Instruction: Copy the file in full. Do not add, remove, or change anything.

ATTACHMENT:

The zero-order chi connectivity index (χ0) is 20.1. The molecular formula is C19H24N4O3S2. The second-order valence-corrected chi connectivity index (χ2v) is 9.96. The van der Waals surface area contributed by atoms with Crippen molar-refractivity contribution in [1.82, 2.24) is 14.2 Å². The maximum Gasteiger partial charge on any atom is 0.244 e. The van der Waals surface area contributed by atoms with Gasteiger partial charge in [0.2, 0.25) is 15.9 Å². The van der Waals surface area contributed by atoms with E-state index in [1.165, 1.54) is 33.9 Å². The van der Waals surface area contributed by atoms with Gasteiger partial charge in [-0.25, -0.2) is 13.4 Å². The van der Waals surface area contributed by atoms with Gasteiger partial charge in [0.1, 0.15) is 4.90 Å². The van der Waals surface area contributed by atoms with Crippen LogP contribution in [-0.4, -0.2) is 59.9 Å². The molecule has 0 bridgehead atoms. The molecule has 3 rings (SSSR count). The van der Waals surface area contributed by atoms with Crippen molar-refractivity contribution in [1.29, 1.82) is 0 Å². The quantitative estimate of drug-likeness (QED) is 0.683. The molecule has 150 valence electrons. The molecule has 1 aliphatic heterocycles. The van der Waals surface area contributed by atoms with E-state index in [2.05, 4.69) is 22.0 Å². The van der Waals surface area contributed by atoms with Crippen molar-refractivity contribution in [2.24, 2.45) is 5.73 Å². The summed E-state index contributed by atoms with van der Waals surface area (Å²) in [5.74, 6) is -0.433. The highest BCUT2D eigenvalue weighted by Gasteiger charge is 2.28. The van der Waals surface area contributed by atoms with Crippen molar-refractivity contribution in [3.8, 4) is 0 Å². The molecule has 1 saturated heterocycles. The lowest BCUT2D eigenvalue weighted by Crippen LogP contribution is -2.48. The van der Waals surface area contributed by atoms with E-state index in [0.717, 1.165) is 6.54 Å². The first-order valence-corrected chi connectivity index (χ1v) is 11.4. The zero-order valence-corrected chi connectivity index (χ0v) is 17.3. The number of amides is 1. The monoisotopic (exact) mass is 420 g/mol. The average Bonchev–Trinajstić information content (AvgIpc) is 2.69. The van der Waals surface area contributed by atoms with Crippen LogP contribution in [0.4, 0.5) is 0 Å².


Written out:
The zero-order chi connectivity index (χ0) is 20.1. The molecular formula is C19H24N4O3S2. The second-order valence-corrected chi connectivity index (χ2v) is 9.96. The van der Waals surface area contributed by atoms with Crippen molar-refractivity contribution in [1.82, 2.24) is 14.2 Å². The maximum Gasteiger partial charge on any atom is 0.244 e. The van der Waals surface area contributed by atoms with Gasteiger partial charge in [0.2, 0.25) is 15.9 Å². The van der Waals surface area contributed by atoms with E-state index in [1.165, 1.54) is 33.9 Å². The van der Waals surface area contributed by atoms with Gasteiger partial charge in [-0.25, -0.2) is 13.4 Å². The van der Waals surface area contributed by atoms with Gasteiger partial charge in [0.1, 0.15) is 4.90 Å². The van der Waals surface area contributed by atoms with Crippen LogP contribution in [-0.4, -0.2) is 59.9 Å². The molecule has 0 bridgehead atoms. The molecule has 3 rings (SSSR count). The van der Waals surface area contributed by atoms with Crippen molar-refractivity contribution in [1.29, 1.82) is 0 Å². The quantitative estimate of drug-likeness (QED) is 0.683. The molecule has 150 valence electrons. The molecule has 1 aliphatic heterocycles. The van der Waals surface area contributed by atoms with E-state index in [2.05, 4.69) is 22.0 Å². The van der Waals surface area contributed by atoms with Crippen molar-refractivity contribution in [2.24, 2.45) is 5.73 Å². The summed E-state index contributed by atoms with van der Waals surface area (Å²) in [5.74, 6) is -0.433. The highest BCUT2D eigenvalue weighted by Gasteiger charge is 2.28. The van der Waals surface area contributed by atoms with Crippen molar-refractivity contribution in [3.8, 4) is 0 Å². The molecule has 1 saturated heterocycles. The lowest BCUT2D eigenvalue weighted by Crippen LogP contribution is -2.48. The van der Waals surface area contributed by atoms with E-state index in [0.717, 1.165) is 6.54 Å². The first-order valence-corrected chi connectivity index (χ1v) is 11.4. The zero-order valence-corrected chi connectivity index (χ0v) is 17.3. The number of amides is 1. The monoisotopic (exact) mass is 420 g/mol. The average Bonchev–Trinajstić information content (AvgIpc) is 2.69. The van der Waals surface area contributed by atoms with Crippen LogP contribution in [0.4, 0.5) is 0 Å².